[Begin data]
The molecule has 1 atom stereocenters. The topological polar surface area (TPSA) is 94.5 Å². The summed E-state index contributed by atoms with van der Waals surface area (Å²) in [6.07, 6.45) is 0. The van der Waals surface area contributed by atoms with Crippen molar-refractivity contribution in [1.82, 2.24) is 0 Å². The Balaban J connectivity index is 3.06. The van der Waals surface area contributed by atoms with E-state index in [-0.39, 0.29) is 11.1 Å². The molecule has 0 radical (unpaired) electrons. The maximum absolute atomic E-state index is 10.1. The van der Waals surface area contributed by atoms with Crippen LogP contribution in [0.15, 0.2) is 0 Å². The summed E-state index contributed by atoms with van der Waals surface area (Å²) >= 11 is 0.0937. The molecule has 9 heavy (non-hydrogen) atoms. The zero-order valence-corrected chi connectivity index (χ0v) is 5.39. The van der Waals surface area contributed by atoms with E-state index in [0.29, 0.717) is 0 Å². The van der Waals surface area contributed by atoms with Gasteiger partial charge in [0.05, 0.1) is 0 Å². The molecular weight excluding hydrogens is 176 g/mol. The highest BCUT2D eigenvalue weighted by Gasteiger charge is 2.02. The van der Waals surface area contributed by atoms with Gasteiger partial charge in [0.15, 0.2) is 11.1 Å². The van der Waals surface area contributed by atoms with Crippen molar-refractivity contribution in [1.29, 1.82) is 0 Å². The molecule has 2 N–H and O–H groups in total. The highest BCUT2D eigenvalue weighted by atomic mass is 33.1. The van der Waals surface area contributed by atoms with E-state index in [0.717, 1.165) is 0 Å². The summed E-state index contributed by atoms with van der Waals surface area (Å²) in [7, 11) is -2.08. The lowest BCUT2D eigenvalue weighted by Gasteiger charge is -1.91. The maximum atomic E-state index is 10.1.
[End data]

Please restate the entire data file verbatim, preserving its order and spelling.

The molecule has 1 atom stereocenters. The topological polar surface area (TPSA) is 94.5 Å². The summed E-state index contributed by atoms with van der Waals surface area (Å²) in [6.07, 6.45) is 0. The van der Waals surface area contributed by atoms with Crippen molar-refractivity contribution in [1.82, 2.24) is 0 Å². The Balaban J connectivity index is 3.06. The van der Waals surface area contributed by atoms with E-state index in [-0.39, 0.29) is 11.1 Å². The molecule has 0 radical (unpaired) electrons. The maximum absolute atomic E-state index is 10.1. The van der Waals surface area contributed by atoms with Crippen LogP contribution in [0.15, 0.2) is 0 Å². The summed E-state index contributed by atoms with van der Waals surface area (Å²) >= 11 is 0.0937. The molecule has 9 heavy (non-hydrogen) atoms. The zero-order valence-corrected chi connectivity index (χ0v) is 5.39. The van der Waals surface area contributed by atoms with E-state index in [0.29, 0.717) is 0 Å². The van der Waals surface area contributed by atoms with Gasteiger partial charge in [0.05, 0.1) is 0 Å². The molecular weight excluding hydrogens is 176 g/mol. The highest BCUT2D eigenvalue weighted by Gasteiger charge is 2.02. The van der Waals surface area contributed by atoms with Gasteiger partial charge in [0.15, 0.2) is 11.1 Å². The van der Waals surface area contributed by atoms with Crippen molar-refractivity contribution in [1.29, 1.82) is 0 Å². The molecule has 2 N–H and O–H groups in total. The highest BCUT2D eigenvalue weighted by atomic mass is 33.1. The van der Waals surface area contributed by atoms with E-state index in [0.717, 1.165) is 0 Å². The summed E-state index contributed by atoms with van der Waals surface area (Å²) in [7, 11) is -2.08. The lowest BCUT2D eigenvalue weighted by Gasteiger charge is -1.91. The maximum atomic E-state index is 10.1.